The new documentary movie, “I.O.U.S.A.” being shown around the country, paints a grim picture that an economic disaster will befall our nation if the federal government’s $53,000,000,000,000 is left to continue to grow. Warren Buffett, viewing the premiere of “I.O.U.S.A”, commented, “I do not regard our national debt as unduly alarming. We’ve overcome things far worse than what is going on right now.”

            I’m glad the world’s richest man isn’t worried. He has always been able to make money for himself in good times and bad. But while he and a few others show calm confidence, Ben Bernanke, Hank Paulsen, and George W. Bush move desperately from one panic-driven moment to another.

There are real reasons to fear. But what good does it do to experiment with one financial device after another and then plead for more money to buy out bad loans that banks made to one another? Now, no one trusts anyone else. Banks won’t lend to each other. People are dumping their stocks and bonds and are afraid that their money market funds will become worthless.

After the horror of 9-11, our president didn’t ask Americans to pitch in and help the country. He said, “Do your business around the country. Fly and enjoy America’s great destination spots.” The message was for us to keep shopping and buying. We have had that message drummed into us for decades: Buy with credit and keep our economy strong. And now, after years of continued buying, U.S. shoppers finally have cut spending (NY Times, “Full of Doubts, U.S. Shoppers Cut Spending,” Oct 6, 2008.)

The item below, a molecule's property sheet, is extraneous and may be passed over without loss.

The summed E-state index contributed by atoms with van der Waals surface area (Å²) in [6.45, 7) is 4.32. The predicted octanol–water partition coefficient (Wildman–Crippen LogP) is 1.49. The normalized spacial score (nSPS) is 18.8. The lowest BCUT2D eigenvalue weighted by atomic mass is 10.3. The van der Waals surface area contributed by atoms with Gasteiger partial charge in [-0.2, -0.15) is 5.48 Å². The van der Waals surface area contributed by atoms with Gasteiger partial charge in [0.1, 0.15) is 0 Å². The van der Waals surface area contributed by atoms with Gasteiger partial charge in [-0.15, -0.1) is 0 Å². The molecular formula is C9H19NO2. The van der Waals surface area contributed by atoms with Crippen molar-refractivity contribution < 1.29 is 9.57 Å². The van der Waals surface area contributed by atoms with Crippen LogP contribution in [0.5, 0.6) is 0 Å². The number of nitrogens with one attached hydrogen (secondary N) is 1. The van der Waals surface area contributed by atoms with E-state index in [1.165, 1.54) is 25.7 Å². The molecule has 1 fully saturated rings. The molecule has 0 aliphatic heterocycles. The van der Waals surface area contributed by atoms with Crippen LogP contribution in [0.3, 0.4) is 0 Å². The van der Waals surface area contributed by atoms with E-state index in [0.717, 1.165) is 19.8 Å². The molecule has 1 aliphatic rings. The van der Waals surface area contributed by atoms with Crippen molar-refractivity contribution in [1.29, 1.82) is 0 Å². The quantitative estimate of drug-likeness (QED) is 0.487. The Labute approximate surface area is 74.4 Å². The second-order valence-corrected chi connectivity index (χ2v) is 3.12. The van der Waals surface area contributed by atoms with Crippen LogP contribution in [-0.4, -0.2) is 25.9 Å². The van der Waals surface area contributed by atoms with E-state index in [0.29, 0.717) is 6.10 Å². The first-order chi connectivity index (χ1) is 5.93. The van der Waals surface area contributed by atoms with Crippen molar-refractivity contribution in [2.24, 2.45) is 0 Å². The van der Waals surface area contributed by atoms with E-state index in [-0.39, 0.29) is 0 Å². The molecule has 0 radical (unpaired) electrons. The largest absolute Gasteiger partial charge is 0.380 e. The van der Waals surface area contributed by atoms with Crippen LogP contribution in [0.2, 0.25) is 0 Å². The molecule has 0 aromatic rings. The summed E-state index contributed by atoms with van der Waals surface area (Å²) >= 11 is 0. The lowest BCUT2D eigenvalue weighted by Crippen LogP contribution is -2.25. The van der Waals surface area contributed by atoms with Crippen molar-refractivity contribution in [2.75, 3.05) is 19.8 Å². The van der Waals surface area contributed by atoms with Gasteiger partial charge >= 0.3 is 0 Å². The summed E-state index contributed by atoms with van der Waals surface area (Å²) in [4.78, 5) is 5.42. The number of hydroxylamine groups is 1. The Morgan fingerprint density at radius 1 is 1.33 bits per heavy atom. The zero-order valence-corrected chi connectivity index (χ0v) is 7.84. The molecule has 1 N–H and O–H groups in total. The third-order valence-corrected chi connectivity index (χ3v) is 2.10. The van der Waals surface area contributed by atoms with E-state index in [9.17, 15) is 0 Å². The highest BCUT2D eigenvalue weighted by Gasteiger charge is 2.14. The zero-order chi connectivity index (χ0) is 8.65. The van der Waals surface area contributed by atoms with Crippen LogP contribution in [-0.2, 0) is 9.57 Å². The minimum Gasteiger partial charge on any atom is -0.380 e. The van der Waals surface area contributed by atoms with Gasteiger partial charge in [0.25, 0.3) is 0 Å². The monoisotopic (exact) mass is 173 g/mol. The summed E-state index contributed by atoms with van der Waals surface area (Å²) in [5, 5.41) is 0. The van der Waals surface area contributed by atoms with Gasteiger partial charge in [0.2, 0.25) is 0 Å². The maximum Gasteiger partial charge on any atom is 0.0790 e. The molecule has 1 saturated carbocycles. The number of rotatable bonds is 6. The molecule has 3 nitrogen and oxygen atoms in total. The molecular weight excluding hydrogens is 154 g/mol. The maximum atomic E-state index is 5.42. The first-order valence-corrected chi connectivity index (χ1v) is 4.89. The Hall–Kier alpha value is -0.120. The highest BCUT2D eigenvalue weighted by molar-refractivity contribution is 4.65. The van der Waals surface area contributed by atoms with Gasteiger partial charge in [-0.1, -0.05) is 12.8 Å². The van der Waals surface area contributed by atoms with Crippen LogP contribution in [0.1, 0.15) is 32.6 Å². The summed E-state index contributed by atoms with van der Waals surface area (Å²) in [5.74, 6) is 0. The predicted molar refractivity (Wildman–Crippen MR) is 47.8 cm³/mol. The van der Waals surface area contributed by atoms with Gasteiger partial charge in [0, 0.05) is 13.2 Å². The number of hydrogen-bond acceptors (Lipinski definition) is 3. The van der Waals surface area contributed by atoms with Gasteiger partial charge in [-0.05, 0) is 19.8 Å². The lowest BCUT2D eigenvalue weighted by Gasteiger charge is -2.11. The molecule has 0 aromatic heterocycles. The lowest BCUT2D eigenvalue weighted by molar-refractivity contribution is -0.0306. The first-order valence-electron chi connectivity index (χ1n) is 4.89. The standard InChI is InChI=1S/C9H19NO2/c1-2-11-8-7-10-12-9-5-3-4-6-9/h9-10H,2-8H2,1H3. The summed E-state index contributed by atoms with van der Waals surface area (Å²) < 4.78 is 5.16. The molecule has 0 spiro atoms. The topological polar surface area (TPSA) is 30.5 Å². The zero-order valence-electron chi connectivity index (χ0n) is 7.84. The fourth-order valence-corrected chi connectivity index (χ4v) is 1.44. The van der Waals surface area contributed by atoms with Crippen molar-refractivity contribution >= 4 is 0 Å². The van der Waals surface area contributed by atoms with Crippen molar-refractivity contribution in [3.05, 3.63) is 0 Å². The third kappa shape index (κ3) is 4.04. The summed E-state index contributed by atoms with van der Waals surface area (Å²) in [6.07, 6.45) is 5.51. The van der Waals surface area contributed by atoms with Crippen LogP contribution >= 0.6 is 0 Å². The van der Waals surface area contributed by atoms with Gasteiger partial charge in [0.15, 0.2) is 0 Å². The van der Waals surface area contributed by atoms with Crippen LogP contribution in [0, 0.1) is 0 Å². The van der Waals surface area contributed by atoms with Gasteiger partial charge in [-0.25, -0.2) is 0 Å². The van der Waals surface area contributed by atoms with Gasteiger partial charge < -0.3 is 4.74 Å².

So here we are, drowning in debt, our house values and retirement funds plummeting, paralyzed by fear. The worry about terrorists seems so benign when the localized panic about losing our jobs and savings is so powerful. And that’s the irony: terrorists struck Western democracy and capitalism and we fought back with borrowed billions in Afghanistan and Iraq while we kept borrowing and buying more and more. We became our own worst enemies with new, exotic weapons of financial mass destruction.

Who’s winning now? We may fear another Al Qaeda attack or whether Ahmadinejad’s Iran will get nuclear weapons and worry that Israel is as leaderless as the United States. We can fear our next president and whether he will be too weak or too strong in foreign affairs or if either has a clue about what will fix our financial mess.

None of this fear will help our economy or us. Somehow, we need to keep living and stay positive, no matter how gloomy things look. We must focus on improving our own lives. We should pray for our “leaders and advisors” and then listen closely to the words of Adele Brockman: “Use your imagination not to scare yourself to death but to inspire yourself to life.”

Amen.

 

Arnie Goldman is the president of a small business in Southeastern Michigan and is trying not to be “scared to death” for his company, its employees, and his country.